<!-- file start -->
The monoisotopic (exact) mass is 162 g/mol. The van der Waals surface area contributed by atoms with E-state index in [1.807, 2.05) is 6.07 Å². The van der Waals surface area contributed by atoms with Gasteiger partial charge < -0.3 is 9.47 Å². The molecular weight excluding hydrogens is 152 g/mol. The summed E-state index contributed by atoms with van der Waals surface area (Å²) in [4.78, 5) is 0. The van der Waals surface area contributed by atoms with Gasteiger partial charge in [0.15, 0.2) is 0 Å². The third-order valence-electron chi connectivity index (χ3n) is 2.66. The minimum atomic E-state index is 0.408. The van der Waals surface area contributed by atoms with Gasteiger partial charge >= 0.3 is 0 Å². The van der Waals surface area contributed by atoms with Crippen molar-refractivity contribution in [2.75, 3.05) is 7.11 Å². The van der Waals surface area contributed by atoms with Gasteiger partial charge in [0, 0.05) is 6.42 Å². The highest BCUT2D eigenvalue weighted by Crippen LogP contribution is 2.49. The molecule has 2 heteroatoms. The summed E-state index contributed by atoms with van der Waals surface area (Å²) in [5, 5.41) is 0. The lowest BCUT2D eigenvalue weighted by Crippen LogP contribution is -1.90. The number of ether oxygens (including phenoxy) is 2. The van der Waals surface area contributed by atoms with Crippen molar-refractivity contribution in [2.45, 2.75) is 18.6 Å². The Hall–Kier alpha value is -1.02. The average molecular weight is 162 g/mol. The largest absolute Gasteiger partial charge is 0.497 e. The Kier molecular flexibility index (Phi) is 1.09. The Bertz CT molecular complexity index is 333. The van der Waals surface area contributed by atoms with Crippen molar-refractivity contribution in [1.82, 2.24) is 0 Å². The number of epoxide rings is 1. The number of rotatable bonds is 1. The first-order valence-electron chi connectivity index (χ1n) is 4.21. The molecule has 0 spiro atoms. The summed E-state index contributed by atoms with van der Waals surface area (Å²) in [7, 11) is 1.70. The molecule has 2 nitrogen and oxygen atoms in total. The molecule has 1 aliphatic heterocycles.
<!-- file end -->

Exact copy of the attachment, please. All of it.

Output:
The monoisotopic (exact) mass is 162 g/mol. The van der Waals surface area contributed by atoms with E-state index in [1.807, 2.05) is 6.07 Å². The van der Waals surface area contributed by atoms with Gasteiger partial charge < -0.3 is 9.47 Å². The molecular weight excluding hydrogens is 152 g/mol. The summed E-state index contributed by atoms with van der Waals surface area (Å²) in [4.78, 5) is 0. The van der Waals surface area contributed by atoms with Gasteiger partial charge in [0.15, 0.2) is 0 Å². The third-order valence-electron chi connectivity index (χ3n) is 2.66. The minimum atomic E-state index is 0.408. The van der Waals surface area contributed by atoms with Gasteiger partial charge >= 0.3 is 0 Å². The van der Waals surface area contributed by atoms with Crippen molar-refractivity contribution in [2.75, 3.05) is 7.11 Å². The van der Waals surface area contributed by atoms with Gasteiger partial charge in [0, 0.05) is 6.42 Å². The highest BCUT2D eigenvalue weighted by Crippen LogP contribution is 2.49. The molecule has 2 heteroatoms. The summed E-state index contributed by atoms with van der Waals surface area (Å²) in [5, 5.41) is 0. The lowest BCUT2D eigenvalue weighted by Crippen LogP contribution is -1.90. The number of ether oxygens (including phenoxy) is 2. The van der Waals surface area contributed by atoms with Crippen molar-refractivity contribution in [2.45, 2.75) is 18.6 Å². The Hall–Kier alpha value is -1.02. The average molecular weight is 162 g/mol. The largest absolute Gasteiger partial charge is 0.497 e. The Kier molecular flexibility index (Phi) is 1.09. The Bertz CT molecular complexity index is 333. The van der Waals surface area contributed by atoms with Crippen molar-refractivity contribution in [1.82, 2.24) is 0 Å². The number of epoxide rings is 1. The number of rotatable bonds is 1. The first-order valence-electron chi connectivity index (χ1n) is 4.21. The molecule has 0 spiro atoms. The summed E-state index contributed by atoms with van der Waals surface area (Å²) in [7, 11) is 1.70. The molecule has 2 nitrogen and oxygen atoms in total. The molecule has 1 aliphatic heterocycles.